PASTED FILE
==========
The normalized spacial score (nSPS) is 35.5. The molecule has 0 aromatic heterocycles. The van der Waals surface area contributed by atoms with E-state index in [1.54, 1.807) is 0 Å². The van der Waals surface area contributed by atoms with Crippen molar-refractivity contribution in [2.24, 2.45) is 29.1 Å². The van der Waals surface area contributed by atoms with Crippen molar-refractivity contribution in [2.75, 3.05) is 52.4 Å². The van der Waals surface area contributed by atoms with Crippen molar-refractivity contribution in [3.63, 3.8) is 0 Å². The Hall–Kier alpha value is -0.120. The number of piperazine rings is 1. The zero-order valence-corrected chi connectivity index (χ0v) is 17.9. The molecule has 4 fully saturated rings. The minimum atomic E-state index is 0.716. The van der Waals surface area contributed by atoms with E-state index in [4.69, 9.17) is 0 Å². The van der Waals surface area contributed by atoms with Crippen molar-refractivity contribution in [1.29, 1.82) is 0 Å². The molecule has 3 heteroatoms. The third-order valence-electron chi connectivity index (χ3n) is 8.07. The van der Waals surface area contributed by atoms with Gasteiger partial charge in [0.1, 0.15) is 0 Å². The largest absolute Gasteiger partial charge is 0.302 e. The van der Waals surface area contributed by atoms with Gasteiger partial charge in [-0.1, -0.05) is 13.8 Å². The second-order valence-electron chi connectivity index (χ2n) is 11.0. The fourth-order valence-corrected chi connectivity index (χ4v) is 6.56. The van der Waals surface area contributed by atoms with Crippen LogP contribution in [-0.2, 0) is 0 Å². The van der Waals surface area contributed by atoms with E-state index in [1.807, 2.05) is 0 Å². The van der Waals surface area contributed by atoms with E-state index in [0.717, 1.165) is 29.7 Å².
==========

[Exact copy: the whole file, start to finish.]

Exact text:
The normalized spacial score (nSPS) is 35.5. The molecule has 0 aromatic heterocycles. The van der Waals surface area contributed by atoms with E-state index in [1.54, 1.807) is 0 Å². The van der Waals surface area contributed by atoms with Crippen molar-refractivity contribution in [2.24, 2.45) is 29.1 Å². The van der Waals surface area contributed by atoms with Crippen molar-refractivity contribution in [2.75, 3.05) is 52.4 Å². The van der Waals surface area contributed by atoms with Crippen molar-refractivity contribution in [3.63, 3.8) is 0 Å². The Hall–Kier alpha value is -0.120. The number of piperazine rings is 1. The zero-order valence-corrected chi connectivity index (χ0v) is 17.9. The molecule has 4 fully saturated rings. The minimum atomic E-state index is 0.716. The van der Waals surface area contributed by atoms with E-state index in [4.69, 9.17) is 0 Å². The van der Waals surface area contributed by atoms with Crippen molar-refractivity contribution in [1.29, 1.82) is 0 Å². The molecule has 3 heteroatoms. The third-order valence-electron chi connectivity index (χ3n) is 8.07. The van der Waals surface area contributed by atoms with Gasteiger partial charge in [0.1, 0.15) is 0 Å². The largest absolute Gasteiger partial charge is 0.302 e. The van der Waals surface area contributed by atoms with Gasteiger partial charge in [-0.1, -0.05) is 13.8 Å². The second-order valence-electron chi connectivity index (χ2n) is 11.0. The fourth-order valence-corrected chi connectivity index (χ4v) is 6.56. The van der Waals surface area contributed by atoms with Crippen LogP contribution in [-0.2, 0) is 0 Å². The van der Waals surface area contributed by atoms with E-state index in [1.807, 2.05) is 0 Å². The van der Waals surface area contributed by atoms with E-state index in [0.717, 1.165) is 29.7 Å².